Harmful plastics


  • Most plastics are safe to use and be around during pregnancy.

  • Chemicals like BPA and phthalates used in some plastics may be harmful to your baby during pregnancy.

  • Don’t use plastic containers with the numbers 3 or 7 or the letters PC on the bottom. Don’t re-use single-use plastics, like bags, cups and straws.

  • Use toys and household products that aren’t made of plastic. If you use plastic products, check the label to make sure it’s safe. 

  • If you’re worried about your exposure to plastics, tell your health care provider. 

What is plastic and how can it be harmful to your pregnancy and baby?

Plastic is a man-made (also called synthetic) substance that’s used to make many products, like bottles, toys and furniture. It’s light and strong and can be molded into lots of different shapes and thicknesses. 

Plastic is made from chemicals. Two chemicals in plastic that may cause problems during pregnancy and early childhood are:

  1. Bisphenol A (also called BPA). BPA makes plastic clear and strong. It’s sometimes used in baby bottles, water bottles and metal cans. 
  2. Phthalates make plastic soft and flexible. Medical equipment (such as tubing), shampoo, make-up and food packaging may contain phthalates. 

Exposure to these chemicals during pregnancy may cause problems with your baby’s brain and behavior. If your baby’s a boy, they may cause problems with his prostate. The prostate is a small gland near the bladder and penis that protects sperm. Sperm is what fertilizes a woman’s egg to make her pregnant. 

BPA is not banned in the United States, but many products now are made without BPA. Some phthalates are no longer used in new toys and other children’s products.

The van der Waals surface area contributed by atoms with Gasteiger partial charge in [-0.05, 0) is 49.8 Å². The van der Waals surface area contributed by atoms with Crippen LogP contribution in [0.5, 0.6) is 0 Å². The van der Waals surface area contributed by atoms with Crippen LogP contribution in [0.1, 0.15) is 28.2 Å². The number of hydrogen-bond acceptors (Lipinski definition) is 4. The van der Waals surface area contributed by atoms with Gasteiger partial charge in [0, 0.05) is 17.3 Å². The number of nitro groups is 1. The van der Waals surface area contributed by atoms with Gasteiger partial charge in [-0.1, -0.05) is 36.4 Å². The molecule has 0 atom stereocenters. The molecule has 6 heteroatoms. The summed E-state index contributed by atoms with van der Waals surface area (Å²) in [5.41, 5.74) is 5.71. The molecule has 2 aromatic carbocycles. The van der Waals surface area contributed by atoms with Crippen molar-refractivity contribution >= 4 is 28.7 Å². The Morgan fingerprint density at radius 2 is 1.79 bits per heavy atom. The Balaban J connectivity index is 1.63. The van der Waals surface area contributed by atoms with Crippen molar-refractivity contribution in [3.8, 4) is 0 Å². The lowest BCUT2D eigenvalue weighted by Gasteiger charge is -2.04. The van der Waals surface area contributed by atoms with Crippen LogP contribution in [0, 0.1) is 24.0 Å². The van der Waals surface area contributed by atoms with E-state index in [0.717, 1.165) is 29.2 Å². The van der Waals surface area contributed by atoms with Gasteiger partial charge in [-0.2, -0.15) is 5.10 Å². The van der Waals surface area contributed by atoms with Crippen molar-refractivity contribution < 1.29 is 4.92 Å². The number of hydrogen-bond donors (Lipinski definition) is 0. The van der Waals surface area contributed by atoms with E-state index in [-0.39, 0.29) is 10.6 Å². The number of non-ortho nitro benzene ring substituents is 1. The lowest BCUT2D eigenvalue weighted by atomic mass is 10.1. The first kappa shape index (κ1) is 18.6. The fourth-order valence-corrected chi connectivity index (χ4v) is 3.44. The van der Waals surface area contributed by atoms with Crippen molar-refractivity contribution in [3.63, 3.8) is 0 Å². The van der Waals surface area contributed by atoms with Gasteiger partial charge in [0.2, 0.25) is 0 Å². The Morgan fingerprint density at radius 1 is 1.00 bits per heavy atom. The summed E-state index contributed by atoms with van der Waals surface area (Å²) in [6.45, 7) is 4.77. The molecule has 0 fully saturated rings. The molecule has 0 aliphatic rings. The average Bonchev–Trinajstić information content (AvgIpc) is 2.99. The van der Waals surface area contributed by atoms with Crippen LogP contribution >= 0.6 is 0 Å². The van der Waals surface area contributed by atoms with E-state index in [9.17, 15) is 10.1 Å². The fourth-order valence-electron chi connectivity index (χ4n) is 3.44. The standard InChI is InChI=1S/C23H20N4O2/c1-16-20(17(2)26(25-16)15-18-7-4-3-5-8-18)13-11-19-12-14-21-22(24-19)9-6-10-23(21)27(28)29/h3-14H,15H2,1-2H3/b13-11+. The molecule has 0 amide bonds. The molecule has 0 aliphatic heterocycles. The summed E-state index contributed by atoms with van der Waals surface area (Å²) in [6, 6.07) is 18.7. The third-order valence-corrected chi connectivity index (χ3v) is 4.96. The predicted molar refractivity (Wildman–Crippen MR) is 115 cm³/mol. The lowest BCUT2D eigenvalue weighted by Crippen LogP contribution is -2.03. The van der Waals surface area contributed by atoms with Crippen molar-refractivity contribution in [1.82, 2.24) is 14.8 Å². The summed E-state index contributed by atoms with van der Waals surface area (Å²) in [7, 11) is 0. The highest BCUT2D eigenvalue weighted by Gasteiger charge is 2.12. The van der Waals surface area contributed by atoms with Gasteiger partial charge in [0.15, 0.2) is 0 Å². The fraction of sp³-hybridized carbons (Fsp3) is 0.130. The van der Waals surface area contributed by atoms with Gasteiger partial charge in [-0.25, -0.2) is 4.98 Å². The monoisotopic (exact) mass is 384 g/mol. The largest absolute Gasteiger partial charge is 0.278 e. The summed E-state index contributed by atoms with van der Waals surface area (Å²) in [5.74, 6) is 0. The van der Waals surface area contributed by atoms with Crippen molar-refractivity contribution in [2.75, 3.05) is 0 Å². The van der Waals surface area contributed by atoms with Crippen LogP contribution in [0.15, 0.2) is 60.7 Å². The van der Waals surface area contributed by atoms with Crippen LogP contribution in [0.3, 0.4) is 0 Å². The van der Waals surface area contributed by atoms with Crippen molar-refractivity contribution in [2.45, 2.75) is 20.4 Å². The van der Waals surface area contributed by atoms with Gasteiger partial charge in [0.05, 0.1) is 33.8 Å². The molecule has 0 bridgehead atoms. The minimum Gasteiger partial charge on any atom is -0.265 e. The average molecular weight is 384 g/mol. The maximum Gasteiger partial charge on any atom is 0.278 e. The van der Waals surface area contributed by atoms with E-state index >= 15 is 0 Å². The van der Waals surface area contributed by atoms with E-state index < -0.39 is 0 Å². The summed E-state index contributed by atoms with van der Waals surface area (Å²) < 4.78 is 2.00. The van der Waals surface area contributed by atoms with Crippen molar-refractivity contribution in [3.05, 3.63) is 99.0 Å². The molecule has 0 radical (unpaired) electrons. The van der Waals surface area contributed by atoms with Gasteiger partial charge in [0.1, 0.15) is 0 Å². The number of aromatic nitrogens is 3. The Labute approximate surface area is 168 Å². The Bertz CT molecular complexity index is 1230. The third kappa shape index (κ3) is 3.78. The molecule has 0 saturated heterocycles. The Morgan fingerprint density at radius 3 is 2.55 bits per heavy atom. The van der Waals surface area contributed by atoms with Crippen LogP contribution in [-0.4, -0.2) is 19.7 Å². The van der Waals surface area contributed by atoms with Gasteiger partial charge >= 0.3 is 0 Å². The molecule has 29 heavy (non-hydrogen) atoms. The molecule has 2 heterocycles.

How can you limit your family’s contact with harmful plastics? 

Here’s what you can do:

  • Don’t use plastic containers with the numbers 3 or 7 or the letters PC on the bottom. PC stands for a chemical called polycarbonate. Plastics with the numbers 1, 2 and 4 are safe to use. Use glass containers instead of plastic.
  • Don’t re-use single-use plastics. These are plastics that are meant to be used once and then thrown away, like shopping bags, water bottles, coffee cups and straws. If you re-use them, they can break down and release chemicals. Instead, use cloth shopping bags, glass bottles or cups and paper straws. 
  • Breastfeed so you don’t use a lot of bottles. If you do use them, use bottles made of glass, polypropylene or polyethylene. Check the label on the bottle package to see what it’s made of.
  • Give your baby toys made of fabric or unpainted, uncoated wood. If you do get a plastic toy, make sure it’s labeled BPA- or phthalate-free or that it was made after February 2009. Don’t let your baby chew on plastic electronics, like the TV remote or a cell phone. These may be treated with chemicals. 
  • Don’t microwave food in plastic containers or put plastics in the dishwasher. Limit canned food. 
  • Don’t use shampoo, lotions or powders that contain phthalates. Check the product label to make sure it’s phthalate-free.
  • Wash your hands before eating. Teach your children to wash their hands, too.

More information

Centers for Disease Control and Prevention

Consumer Product Safety Commission

Last Reviewed: May, 2016